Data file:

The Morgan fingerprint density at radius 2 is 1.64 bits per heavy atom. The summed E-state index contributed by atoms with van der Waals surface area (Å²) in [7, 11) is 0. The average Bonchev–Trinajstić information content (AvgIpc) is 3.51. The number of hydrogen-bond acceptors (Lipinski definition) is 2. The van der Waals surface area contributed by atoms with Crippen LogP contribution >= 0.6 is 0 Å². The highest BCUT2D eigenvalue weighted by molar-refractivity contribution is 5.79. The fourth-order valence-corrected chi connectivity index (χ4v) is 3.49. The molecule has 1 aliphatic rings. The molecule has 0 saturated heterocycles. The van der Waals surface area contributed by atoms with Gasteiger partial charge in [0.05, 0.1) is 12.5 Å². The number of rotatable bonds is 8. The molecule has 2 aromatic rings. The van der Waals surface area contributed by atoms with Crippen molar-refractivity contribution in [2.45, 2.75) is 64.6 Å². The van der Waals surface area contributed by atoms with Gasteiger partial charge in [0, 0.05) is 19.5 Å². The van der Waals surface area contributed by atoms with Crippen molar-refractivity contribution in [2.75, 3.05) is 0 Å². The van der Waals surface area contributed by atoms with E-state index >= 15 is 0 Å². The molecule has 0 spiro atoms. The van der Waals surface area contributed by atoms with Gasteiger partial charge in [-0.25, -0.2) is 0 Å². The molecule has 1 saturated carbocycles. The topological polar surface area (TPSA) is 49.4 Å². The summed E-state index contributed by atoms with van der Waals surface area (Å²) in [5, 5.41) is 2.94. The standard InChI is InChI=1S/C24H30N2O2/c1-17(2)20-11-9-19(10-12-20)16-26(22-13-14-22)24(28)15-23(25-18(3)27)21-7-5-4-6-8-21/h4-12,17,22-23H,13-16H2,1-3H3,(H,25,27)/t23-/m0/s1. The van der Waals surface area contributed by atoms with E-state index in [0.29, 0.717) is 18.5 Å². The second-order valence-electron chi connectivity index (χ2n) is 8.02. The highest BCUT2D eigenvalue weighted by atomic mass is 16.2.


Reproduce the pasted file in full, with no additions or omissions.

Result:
The Morgan fingerprint density at radius 2 is 1.64 bits per heavy atom. The summed E-state index contributed by atoms with van der Waals surface area (Å²) in [7, 11) is 0. The average Bonchev–Trinajstić information content (AvgIpc) is 3.51. The number of hydrogen-bond acceptors (Lipinski definition) is 2. The van der Waals surface area contributed by atoms with Crippen LogP contribution >= 0.6 is 0 Å². The highest BCUT2D eigenvalue weighted by molar-refractivity contribution is 5.79. The fourth-order valence-corrected chi connectivity index (χ4v) is 3.49. The molecule has 1 aliphatic rings. The molecule has 0 saturated heterocycles. The van der Waals surface area contributed by atoms with Gasteiger partial charge in [0.05, 0.1) is 12.5 Å². The number of rotatable bonds is 8. The molecule has 2 aromatic rings. The van der Waals surface area contributed by atoms with Crippen molar-refractivity contribution in [2.45, 2.75) is 64.6 Å². The van der Waals surface area contributed by atoms with Gasteiger partial charge in [0, 0.05) is 19.5 Å². The van der Waals surface area contributed by atoms with Crippen molar-refractivity contribution in [2.75, 3.05) is 0 Å². The van der Waals surface area contributed by atoms with E-state index >= 15 is 0 Å². The molecule has 0 spiro atoms. The van der Waals surface area contributed by atoms with Gasteiger partial charge in [-0.25, -0.2) is 0 Å². The molecule has 1 saturated carbocycles. The topological polar surface area (TPSA) is 49.4 Å². The summed E-state index contributed by atoms with van der Waals surface area (Å²) in [5, 5.41) is 2.94. The standard InChI is InChI=1S/C24H30N2O2/c1-17(2)20-11-9-19(10-12-20)16-26(22-13-14-22)24(28)15-23(25-18(3)27)21-7-5-4-6-8-21/h4-12,17,22-23H,13-16H2,1-3H3,(H,25,27)/t23-/m0/s1. The van der Waals surface area contributed by atoms with E-state index in [0.29, 0.717) is 18.5 Å². The second-order valence-electron chi connectivity index (χ2n) is 8.02. The highest BCUT2D eigenvalue weighted by atomic mass is 16.2.